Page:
Skylight safety making news
As I was compiling industry news this morning, I noticed at least four articles on falls through skylights. Skylights in this country go through rigorous testing, and meet and exceed the minimum AAMA and ASTM guidelines before hitting the market. So, why so many accidents?
Product engineering of skylights demands that proper fall prevention glazing materials be used in the skylights to prevent people from falling through the skylights when they decide to walk on them, says Ron Palombo, president, Acurlite Structural Skylights, Berwick, Pa.
The skylight accidents happening today are mainly from skylights that are either old or simply outdated, Palombo says. Skylights built in the late '50s through the '60s utilized glazing materials such as wired glass in an attempt to prevent fallout in case the glass broke. In most cases, annealed wired glass was used. "Many of the accidents you read about today are of skylights that were not designed to carry an active load or that [suffered a] catastrophic collapse due to inadequate engineering and/or poor installation practices," he says. "It is very rare that a report of someone falling through a modern engineered monolithic or insulated glass type skylight occurs today."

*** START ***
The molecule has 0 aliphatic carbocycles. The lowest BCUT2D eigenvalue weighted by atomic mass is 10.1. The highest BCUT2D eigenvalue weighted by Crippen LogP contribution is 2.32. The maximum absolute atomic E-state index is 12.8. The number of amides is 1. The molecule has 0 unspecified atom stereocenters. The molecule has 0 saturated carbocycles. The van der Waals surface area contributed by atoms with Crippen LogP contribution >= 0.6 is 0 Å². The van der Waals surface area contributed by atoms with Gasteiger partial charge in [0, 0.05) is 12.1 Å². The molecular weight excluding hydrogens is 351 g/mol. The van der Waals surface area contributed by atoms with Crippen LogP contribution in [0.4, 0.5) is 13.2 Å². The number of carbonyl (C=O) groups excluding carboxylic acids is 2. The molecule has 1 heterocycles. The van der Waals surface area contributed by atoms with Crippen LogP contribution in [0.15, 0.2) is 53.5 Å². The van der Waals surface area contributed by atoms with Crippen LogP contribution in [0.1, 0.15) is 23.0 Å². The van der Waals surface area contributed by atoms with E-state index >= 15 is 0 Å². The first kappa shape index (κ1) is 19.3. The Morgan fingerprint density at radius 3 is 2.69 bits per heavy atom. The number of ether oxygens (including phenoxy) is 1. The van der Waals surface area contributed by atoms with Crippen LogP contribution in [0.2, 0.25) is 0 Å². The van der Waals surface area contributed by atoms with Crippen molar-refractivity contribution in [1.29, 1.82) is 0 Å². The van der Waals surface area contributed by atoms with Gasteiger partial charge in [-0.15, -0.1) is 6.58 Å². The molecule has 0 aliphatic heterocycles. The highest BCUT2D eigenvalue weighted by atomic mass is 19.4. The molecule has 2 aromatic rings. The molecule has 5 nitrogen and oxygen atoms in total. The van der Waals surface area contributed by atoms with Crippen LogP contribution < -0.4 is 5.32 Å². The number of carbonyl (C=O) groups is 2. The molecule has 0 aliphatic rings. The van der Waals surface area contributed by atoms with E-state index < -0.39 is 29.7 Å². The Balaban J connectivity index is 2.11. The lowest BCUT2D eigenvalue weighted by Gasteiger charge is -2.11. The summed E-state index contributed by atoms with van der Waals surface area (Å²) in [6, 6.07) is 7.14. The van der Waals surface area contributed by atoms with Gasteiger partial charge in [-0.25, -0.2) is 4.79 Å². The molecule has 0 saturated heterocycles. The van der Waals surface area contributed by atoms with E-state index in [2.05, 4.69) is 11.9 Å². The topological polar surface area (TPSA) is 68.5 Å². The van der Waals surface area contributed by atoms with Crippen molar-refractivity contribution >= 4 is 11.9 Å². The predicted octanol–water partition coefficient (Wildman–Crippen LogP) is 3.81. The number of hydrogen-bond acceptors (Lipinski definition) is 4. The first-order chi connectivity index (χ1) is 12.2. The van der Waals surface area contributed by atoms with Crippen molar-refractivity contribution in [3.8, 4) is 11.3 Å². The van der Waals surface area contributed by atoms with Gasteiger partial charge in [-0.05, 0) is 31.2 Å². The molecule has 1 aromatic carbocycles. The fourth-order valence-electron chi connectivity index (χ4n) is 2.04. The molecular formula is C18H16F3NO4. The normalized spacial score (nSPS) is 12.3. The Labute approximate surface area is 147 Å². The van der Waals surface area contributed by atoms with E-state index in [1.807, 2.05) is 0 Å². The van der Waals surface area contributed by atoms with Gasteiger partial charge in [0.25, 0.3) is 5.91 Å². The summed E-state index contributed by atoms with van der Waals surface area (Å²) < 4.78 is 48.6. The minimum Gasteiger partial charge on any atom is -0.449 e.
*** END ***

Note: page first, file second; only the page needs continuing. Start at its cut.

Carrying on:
Product testing does not focus on the ability of the skylight to prevent fall through but focuses on long-term structural integrity and performance, Palombo says. "Our building code is very clear as to what loading requirements the skylight must be capable of withstanding," he says. "Practically all building codes require that the skylight take a 250-pound concentrated load at any framing member that produces the most stress. Further, the code is now requiring that a glazing analysis be completed with the structural analysis to assure the glass is capable of taking the specified loads and transferring them back to their supporting members without breakage or failure," he says.
To avoid accidents, Palombo says:
- Factory pre-assembling or unitizing of the main skylight components/frame definitely assures that no short cuts will be taken in the field during erection.
- Transporting assembled components on a dedicated carrier is the only way to assure the assembled frames and material will arrive safely and intact. "Manufacturing the material, packaging it and sending it via a common carrier is suicidal."
- Having factory trained erectors who are dedicated to erecting the structures correctly is monumental to the long-term stability, integrity and performance of the skylight unit. "You can cover all your bases, have a state-of-the-art skylight system with state-of-the-art engineering and manufacturing, but if you don't have the right erectors putting it together ... what are you left with?"
What are your thoughts on the issue?
Sahely Mukerji is senior editor of Glass Magazine. Write her at firstname.lastname@example.org.